I believe in Book I of The Republic, Plato goes through this thing about the pruning hook; the proof that virtue necessarily exists.
                According to what I see here, political science is without virtue.


                • No one gave anyone anything. It was paid for.

                  OK, and with that we’re just about done here.

                  But seriously, if the entirety of biological activity (because even if I am “alone” there’s always someone else down the street) can be considered political, then the study of things political is baseless and without merit.

                  Neatly inverting my nesting of categories–I said political science was a subset of biology, not the other way around. And with that further evidence of your unwillingness or inability to carry on a fruitful discussion, adios.


                  • I’m sorry you feel that way.
                    I truly am.
                    But I feel the inversion was explicit in the statement.
                    You can paint Truth with a pretty face if you want.
                    But when I turn her around to get a look at her backside, I want to see the same Truth I saw up front.


                    • You feel the inversion was explicit in my statement? Or in your own? The latter I would agree with. The former would be a gross distortion of what I argued. Since I’m not sure which you mean, I can’t really respond. But your prior response certainly gave me the impression that you’re not interested in a serious discussion of my argument–only in throwing out quickie responses that misrepresent it.

                      As to “Truth,” I don’t recognize such a thing. Only “truths.” I know some people have a deep and sincere need for “Truth,” but I’ve never seen a persuasive argument that such a thing exists. There are any number of very fascinating “truths” worth examining, though. I know this rejection of “Truth” sincerely upsets some people, and causes them to think I’m missing out on what’s really important. All I can say is that we’re coming from very different epistemic perspectives. But that’s not the reason I would cut off debate.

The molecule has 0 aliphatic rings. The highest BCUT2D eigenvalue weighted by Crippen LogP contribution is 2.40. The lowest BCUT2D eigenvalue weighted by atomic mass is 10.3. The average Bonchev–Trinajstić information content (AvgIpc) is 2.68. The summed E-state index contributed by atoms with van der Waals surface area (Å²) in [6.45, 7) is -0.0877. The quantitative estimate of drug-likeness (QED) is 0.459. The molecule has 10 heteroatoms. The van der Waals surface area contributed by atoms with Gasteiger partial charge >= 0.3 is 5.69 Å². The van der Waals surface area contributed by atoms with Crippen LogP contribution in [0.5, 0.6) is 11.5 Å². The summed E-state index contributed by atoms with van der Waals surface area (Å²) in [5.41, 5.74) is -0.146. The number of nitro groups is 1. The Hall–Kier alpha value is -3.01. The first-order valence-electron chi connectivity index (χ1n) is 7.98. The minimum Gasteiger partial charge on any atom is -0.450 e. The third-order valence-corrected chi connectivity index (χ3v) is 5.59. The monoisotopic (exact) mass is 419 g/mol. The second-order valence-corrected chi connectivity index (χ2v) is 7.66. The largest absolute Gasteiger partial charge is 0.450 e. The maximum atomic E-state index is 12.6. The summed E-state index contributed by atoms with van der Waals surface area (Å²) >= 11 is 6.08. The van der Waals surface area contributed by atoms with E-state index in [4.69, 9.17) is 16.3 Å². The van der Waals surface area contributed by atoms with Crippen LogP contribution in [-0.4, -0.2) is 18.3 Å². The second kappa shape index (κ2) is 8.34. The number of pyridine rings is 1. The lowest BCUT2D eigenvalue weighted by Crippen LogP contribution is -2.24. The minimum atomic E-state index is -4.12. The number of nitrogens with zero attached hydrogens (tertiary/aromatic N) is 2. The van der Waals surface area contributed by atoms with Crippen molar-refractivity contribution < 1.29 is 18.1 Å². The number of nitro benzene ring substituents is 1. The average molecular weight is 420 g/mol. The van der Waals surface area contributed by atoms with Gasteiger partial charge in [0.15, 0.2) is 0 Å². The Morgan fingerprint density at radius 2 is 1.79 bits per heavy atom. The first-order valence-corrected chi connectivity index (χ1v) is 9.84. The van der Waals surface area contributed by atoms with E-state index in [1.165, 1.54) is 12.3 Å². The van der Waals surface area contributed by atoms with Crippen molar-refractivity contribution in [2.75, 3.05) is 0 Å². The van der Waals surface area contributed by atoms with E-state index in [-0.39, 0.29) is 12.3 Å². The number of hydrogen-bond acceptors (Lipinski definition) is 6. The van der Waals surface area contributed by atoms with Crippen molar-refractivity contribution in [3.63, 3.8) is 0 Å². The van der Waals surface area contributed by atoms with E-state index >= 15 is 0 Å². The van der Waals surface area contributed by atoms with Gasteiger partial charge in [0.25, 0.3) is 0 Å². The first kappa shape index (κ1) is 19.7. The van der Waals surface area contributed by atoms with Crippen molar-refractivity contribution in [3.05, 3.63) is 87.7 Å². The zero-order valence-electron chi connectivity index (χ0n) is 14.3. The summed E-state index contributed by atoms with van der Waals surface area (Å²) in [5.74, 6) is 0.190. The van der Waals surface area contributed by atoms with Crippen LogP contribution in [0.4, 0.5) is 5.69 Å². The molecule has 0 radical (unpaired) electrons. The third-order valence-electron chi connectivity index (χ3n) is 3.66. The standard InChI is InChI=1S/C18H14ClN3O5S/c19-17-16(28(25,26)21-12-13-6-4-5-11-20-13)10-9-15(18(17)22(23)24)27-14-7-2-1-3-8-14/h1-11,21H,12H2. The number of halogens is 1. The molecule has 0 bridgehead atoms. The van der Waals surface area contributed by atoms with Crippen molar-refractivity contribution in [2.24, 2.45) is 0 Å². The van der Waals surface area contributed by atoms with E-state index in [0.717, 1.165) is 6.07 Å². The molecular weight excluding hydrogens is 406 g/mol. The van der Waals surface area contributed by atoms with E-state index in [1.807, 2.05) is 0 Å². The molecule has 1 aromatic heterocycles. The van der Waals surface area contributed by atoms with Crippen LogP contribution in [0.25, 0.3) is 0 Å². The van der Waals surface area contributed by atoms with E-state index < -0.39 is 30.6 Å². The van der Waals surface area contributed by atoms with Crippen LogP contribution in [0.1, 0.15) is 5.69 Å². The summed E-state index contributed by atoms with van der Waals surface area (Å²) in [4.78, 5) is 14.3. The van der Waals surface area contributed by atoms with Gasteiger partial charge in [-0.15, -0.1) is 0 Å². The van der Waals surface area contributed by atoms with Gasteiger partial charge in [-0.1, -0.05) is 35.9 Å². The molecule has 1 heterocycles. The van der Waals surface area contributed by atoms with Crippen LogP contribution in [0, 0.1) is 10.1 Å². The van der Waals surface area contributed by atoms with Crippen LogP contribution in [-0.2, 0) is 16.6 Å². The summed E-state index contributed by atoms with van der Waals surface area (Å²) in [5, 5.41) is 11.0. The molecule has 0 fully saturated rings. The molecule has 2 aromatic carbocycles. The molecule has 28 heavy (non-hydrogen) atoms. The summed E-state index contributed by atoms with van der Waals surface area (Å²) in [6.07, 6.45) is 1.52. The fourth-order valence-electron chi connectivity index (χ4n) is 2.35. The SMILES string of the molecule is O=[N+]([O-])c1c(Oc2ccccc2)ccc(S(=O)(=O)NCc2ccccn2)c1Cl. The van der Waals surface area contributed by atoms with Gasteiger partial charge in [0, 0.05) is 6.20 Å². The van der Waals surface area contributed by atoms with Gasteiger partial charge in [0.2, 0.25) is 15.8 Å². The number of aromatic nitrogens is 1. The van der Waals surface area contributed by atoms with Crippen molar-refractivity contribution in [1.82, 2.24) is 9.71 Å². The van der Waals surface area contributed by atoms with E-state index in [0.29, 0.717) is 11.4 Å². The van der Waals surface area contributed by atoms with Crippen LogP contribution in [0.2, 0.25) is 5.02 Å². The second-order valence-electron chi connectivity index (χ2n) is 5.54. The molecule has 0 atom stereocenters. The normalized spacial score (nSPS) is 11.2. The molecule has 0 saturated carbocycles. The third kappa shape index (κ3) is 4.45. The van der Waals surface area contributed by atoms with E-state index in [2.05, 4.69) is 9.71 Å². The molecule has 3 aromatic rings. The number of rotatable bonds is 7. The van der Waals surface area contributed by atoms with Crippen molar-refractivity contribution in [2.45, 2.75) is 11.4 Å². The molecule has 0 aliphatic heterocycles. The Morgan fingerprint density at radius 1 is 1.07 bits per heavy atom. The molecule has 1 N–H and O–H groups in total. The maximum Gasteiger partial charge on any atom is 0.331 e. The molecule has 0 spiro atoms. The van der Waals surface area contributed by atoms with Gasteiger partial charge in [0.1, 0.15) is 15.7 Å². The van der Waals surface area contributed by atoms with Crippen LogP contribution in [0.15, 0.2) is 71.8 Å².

• As I read through this again, your insincerity becomes more and more apparent.
                      While you insist that your terms be taken on their face, you read meaning into my own words which are simply unwarranted.
                      When I comment on the consistency of your argument, you reply that some mumbo-jumbo about mulitplicity.
                      And looking at the manner of logical fallacies that you’ve littered the thread with below sort of ticks me off.
                      I really don’t see how you can say something like, things which smack of politics is politics in some way, without recognizing that things which smack of phoniness are phony.


                  • According to what I see here, political science is without virtue.

                    Will H., that’s an explicit philosophical objection made by many others: political science [or any social science], beyond physical well being [the “relief of man’s estate”], cannot tell us “what is good.”

                    Which, in the olden days, was perhaps the primary philosophical question.


                    “… you’ve often heard it said that the form of the good is the
                    most important thing to learn about and that it’s by their relation
                    to it that just things and the others become useful and beneficial.
                    … And you also know that if we don’t know it, even the fullest
                    possible knowledge of other things is of no benefit to us, any more
                    than if we acquire any possession without the good of it. Or do you
                    think that it is any advantage to have every kind of possession
                    without the good of it?”

                    Now, this isn’t strictly true: we acknowledge that justice is good and it’s vitally important, and social science can tell us that Policy X might feed more people than Policy Y. [Might.] If the social sciences have any “virtue” atall, it’s in their self-defined commission to be value-free. Just the facts, ma’am.

                    The problem is when it science is asked to answer a question mostly beyond its purview: what is good?

                    Is “income inequality” good if it feeds more people in the end, that the question isn’t whether the rich have too much, but that the poor have enough? Certainly there are those who hold that “income equality” is good for its own sake. Why, I dunno. That’s politics.